LJ35, vicinity Masset BC Canada, 1995

Summary: 

On 11 January 1995, a Learjet 35 on a medical positioning flight and carrying a medical team crashed into the sea while conducting an NDB approach to Masset, British Columbia, Canada. The most probable cause was considered to be a miss-set altimeter.

Event Details
When: 
11/01/1995
Event Type: 
Day/Night: 
Night
Flight Conditions: 
Not Recorded

18677

Flight Details
Type of Flight: 
Public Transport (Non Revenue)
Intended Destination: 
Take-off Commenced: 
Yes
Flight Airborne: 
Yes
Flight Completed: 
No
Phase of Flight: 
Descent
Location
Location - Airport
Airport: 
General
Tag(s): 
Non Precision Approach, Altimeter Setting Error
CFIT
Tag(s): 
Into water, IFR flight plan
HF
Tag(s): 
Data use error, Ineffective Monitoring, Violation
Outcome
Damage or injury: 
Yes
Aircraft damage: 
Hull loss
Non-aircraft damage: 
No
Non-occupant Casualties: 
No
Occupant Fatalities: 
Most or all occupants
Off Airport Landing: 
No
Ditching: 
No
Causal Factor Group(s)
Group(s): 
Aircraft Operation
Safety Recommendation(s)
Group(s): 
None Made
Investigation Type
Type: 
Independent

Description

On 11 January 1995, a GATES LEARJET Learjet 35, crashed into the sea while on a medical positioning flight and carrying a medical team conducting during an Non-Directional Beacon approach to Masset, British Columbia, Canada. The most probable cause was considered to be a miss-set altimeter.

Synopsis

The following is the synopsis from the official report into the accident produced by the Transport Safety Board (Canada):

"The Learjet 35 departed Vancouver International Airport, British Columbia, at 0035 Pacific standard time, on a one-hour medical evacuation flight to the Masset aerodrome in the Queen Charlotte Islands. On board the aircraft were two pilots and a medical team of three persons. During the instrument approach to runway 12 at Masset, the aircraft crashed into the ocean, eight nautical miles northwest of the Masset aerodrome. Intense Canadian military search and rescue operations, coupled with extensive civilian underwater searching, resulted in finding the aircraft wreckage and the bodies of two of the occupants; the other three occupants are presumed to have also perished in the accident. The aircraft was destroyed.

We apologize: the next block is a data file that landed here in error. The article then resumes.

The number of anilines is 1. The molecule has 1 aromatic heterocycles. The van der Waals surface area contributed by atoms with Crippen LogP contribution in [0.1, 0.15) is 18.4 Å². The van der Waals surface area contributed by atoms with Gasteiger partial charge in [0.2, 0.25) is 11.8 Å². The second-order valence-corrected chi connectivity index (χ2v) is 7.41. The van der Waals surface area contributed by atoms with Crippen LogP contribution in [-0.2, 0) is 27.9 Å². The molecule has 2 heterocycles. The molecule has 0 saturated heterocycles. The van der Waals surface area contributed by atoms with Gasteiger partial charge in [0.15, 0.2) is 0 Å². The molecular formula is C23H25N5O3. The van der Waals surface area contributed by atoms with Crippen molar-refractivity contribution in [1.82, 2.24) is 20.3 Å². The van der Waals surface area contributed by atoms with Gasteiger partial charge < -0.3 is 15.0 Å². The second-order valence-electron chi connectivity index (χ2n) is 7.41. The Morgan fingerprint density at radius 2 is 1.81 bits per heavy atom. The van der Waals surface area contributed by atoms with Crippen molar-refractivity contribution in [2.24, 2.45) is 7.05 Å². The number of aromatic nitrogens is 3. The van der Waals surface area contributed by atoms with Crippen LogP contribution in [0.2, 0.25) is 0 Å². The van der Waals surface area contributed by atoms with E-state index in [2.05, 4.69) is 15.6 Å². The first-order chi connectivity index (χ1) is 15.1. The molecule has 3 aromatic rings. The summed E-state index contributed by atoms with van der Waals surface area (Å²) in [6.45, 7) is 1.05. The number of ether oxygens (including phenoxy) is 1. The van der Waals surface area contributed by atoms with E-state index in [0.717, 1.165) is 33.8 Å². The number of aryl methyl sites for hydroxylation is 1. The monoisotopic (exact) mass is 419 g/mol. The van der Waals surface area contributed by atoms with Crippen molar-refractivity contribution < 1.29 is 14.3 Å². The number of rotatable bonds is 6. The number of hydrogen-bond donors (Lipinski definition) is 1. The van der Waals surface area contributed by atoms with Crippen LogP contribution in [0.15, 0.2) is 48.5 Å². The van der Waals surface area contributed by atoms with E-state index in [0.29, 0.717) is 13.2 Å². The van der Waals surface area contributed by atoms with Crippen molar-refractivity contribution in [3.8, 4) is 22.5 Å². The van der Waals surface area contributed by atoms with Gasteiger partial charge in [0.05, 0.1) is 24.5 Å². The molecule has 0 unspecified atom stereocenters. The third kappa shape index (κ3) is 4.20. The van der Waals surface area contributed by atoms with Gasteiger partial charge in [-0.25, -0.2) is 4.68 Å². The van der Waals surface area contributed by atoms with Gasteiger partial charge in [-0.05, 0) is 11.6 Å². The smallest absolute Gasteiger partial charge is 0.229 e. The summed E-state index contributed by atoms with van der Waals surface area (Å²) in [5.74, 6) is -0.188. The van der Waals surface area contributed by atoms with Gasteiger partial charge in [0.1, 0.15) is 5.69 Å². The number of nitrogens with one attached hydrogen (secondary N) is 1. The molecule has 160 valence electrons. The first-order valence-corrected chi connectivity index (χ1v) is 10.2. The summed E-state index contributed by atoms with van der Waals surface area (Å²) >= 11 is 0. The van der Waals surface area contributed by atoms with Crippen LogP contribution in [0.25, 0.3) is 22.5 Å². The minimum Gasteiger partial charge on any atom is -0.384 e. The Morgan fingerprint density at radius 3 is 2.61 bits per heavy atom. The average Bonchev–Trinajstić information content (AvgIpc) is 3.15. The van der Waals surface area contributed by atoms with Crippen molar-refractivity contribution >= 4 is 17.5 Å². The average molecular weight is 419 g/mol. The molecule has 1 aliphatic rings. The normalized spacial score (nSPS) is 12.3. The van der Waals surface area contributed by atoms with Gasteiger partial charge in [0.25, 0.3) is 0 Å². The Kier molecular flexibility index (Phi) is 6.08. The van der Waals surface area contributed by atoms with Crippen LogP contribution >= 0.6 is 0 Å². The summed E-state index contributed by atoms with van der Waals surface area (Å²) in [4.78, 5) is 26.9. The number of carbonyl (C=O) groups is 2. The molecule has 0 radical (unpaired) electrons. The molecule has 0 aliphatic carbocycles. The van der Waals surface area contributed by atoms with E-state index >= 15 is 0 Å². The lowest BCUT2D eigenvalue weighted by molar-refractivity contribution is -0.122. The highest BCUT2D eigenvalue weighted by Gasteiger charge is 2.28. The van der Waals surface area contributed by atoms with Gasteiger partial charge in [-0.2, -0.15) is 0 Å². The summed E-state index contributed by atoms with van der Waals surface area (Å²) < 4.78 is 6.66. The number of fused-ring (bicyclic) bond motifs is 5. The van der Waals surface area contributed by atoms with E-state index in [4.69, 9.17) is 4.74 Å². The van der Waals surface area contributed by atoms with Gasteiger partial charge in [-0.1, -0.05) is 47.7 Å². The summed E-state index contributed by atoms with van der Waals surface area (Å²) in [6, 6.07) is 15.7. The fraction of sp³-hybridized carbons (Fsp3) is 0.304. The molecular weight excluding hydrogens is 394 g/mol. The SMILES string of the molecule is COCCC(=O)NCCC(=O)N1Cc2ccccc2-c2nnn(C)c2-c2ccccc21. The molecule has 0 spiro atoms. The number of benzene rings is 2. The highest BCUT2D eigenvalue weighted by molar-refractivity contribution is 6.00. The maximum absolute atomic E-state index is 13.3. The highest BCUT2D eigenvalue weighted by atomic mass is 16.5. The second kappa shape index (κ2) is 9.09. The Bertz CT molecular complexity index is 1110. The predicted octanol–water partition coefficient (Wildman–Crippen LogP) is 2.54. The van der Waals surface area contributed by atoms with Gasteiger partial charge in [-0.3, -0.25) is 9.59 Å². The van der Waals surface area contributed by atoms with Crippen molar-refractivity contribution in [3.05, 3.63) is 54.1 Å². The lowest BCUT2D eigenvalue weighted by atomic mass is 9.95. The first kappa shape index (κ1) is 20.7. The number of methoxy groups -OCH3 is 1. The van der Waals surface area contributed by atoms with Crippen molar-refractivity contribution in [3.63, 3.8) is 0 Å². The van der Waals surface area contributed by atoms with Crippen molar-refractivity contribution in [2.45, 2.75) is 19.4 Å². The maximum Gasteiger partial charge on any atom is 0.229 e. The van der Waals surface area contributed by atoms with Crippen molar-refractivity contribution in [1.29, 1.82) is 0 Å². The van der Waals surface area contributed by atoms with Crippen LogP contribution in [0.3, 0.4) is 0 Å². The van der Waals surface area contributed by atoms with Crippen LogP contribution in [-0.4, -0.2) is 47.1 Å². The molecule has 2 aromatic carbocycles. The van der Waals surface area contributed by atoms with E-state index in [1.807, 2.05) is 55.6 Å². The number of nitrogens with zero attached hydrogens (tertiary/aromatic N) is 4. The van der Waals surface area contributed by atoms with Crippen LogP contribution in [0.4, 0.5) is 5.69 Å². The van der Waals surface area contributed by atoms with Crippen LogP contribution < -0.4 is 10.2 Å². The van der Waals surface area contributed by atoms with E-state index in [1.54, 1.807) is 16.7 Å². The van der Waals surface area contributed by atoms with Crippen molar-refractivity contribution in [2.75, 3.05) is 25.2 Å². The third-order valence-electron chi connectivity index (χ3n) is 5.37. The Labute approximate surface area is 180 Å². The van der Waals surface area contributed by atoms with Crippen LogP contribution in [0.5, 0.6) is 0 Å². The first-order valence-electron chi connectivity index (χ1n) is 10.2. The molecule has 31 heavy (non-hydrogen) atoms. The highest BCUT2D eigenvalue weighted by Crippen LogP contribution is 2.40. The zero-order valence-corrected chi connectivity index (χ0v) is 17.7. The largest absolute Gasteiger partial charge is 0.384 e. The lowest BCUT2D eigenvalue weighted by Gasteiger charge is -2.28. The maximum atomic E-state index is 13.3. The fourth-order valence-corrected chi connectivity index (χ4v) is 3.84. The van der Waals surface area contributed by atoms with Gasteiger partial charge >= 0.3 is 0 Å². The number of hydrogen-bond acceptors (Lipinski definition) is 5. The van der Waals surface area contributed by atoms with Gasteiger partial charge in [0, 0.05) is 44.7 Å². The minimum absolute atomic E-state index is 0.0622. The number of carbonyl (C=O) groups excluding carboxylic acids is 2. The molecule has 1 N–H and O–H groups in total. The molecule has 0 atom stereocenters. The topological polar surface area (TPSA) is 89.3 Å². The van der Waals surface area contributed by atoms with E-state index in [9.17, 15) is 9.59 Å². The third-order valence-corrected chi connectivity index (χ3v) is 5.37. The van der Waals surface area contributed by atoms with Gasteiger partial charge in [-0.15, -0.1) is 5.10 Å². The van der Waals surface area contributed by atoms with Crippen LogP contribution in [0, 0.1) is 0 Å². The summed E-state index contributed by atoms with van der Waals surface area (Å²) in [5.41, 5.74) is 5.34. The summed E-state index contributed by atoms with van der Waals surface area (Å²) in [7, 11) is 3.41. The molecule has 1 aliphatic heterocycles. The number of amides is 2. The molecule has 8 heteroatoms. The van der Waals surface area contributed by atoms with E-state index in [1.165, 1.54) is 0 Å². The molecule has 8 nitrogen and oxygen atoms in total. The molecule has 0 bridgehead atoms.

The Board determined that the crew most likely conducted the instrument approach with reference to an unintentionally miss-set altimeter of 30.17 in-Hg (≈ 1021.68 mbar), and unknowingly flew the aircraft into the water. The circumstances leading to the incorrect altimeter setting could not be determined, nor was it determined why the crew did not detect the miss-set altimeter."

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